As far as where these instructions are used, Tim had the following to say:

Dot products are a fundamental operation in any sort of 3D programming scenario, such as BSP traversal, view frustum tests, etc. So it's going to be a measurable performance component of any CPU algorithm doing scene traversal, collision detection, etc.

The HSUBP ops are just HADDP ops with the second argument's sign reversed (sign-reversal is a free operation on floating-point values). It's natural to support a subtract operation wherever one supports an add.

So the instructions are useful and will lead to performance improvements in games that do take advantage of them down the road. The instructions aren't everything developers have wanted, but it's good to see that Intel is paying attention to the game development community, which is something they have done a poor job of doing in the past.

Finally we have the two thread synchronization instructions - monitor and mwait. These two instructions work hand in hand to improve Hyper Threading performance. The instructions work by determining whether a thread being sent to the core is the OS' idle thread or other non-productive threads generated by device drivers and then instructing the core to worry about those threads after working on whatever more useful thread it is working on at the time. Unfortunately monitor and mwait will both require OS support to be used, meaning that we will either be waiting for Longhorn or the next Service Pack of Windows for these two instructions.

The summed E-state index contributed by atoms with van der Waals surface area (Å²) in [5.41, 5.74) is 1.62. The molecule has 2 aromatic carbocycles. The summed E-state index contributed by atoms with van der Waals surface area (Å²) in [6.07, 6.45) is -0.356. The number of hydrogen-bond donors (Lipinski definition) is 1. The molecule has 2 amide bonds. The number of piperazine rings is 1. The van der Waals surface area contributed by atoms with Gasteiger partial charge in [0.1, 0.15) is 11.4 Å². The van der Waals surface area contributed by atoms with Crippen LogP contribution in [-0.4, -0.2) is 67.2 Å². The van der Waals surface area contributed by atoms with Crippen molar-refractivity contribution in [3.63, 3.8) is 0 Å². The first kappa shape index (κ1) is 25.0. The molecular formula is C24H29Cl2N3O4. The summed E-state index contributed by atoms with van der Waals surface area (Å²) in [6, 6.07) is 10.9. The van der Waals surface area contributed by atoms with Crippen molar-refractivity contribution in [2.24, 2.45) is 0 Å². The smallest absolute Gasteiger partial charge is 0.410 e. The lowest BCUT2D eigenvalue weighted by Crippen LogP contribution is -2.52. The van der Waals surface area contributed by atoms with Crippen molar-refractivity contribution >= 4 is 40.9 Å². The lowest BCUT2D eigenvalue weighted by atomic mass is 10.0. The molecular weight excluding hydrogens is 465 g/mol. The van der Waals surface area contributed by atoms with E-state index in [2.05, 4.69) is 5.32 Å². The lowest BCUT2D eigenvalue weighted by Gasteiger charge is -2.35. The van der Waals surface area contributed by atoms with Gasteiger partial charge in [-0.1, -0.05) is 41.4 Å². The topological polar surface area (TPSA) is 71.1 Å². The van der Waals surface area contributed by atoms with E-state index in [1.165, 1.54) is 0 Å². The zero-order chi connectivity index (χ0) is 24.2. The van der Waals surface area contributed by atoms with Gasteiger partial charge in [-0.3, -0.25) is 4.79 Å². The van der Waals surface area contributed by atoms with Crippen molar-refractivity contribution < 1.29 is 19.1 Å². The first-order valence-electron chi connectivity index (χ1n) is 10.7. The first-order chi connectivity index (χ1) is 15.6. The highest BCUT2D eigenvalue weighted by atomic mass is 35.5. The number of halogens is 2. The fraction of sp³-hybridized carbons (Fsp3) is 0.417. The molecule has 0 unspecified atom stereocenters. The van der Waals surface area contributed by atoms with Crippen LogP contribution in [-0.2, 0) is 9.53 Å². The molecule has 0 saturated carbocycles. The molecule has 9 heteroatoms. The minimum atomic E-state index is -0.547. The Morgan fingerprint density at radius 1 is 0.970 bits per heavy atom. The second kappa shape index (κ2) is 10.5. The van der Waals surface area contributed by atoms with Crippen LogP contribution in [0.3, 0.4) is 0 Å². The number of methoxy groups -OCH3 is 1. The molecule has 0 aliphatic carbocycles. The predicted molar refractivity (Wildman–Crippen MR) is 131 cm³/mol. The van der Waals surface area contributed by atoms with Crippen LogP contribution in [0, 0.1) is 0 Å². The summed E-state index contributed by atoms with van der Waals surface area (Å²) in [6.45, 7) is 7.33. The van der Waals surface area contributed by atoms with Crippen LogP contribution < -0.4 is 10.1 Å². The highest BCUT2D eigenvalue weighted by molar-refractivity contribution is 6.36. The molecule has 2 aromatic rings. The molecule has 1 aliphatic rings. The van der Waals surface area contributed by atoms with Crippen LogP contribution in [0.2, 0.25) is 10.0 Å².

Intel would not confirm whether the instructions can be used in a simple service pack update; they simply indicated that they were working with Microsoft of including support for them. We'd assume that they would be a bit more excited about the ability to bring the instructions to Prescott users via a simple service pack update, maybe indicating that we will have to wait for the next version of Windows before seeing these two in use.

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  • ianwhthse - Sunday, February 1, 2004 - link

    *sigh*

    Well, now I know.

    *goes to buy A64*
    Reply
  • KristopherKubicki - Sunday, February 1, 2004 - link

    read the article... Reply
  • Stlr22 - Sunday, February 1, 2004 - link

    31 stage pipeline?!.....lol..guess those "30 stage pipelne" rumors were true.

    These processors aren't bad at all. They performed on the same level as the Northwood versions. They just aren't worth the "premium" price tag that they will carry for now.

    Looks like there wont be a better time to grab a Northwwod,
    as I'm sure these puppies will keep dropping in price to make room for the Prescotts.
    Reply
  • Thatguy97 - Wednesday, April 29, 2015 - link

    lol never even made to 4ghz man you guys did not give intel the crap it deserved Reply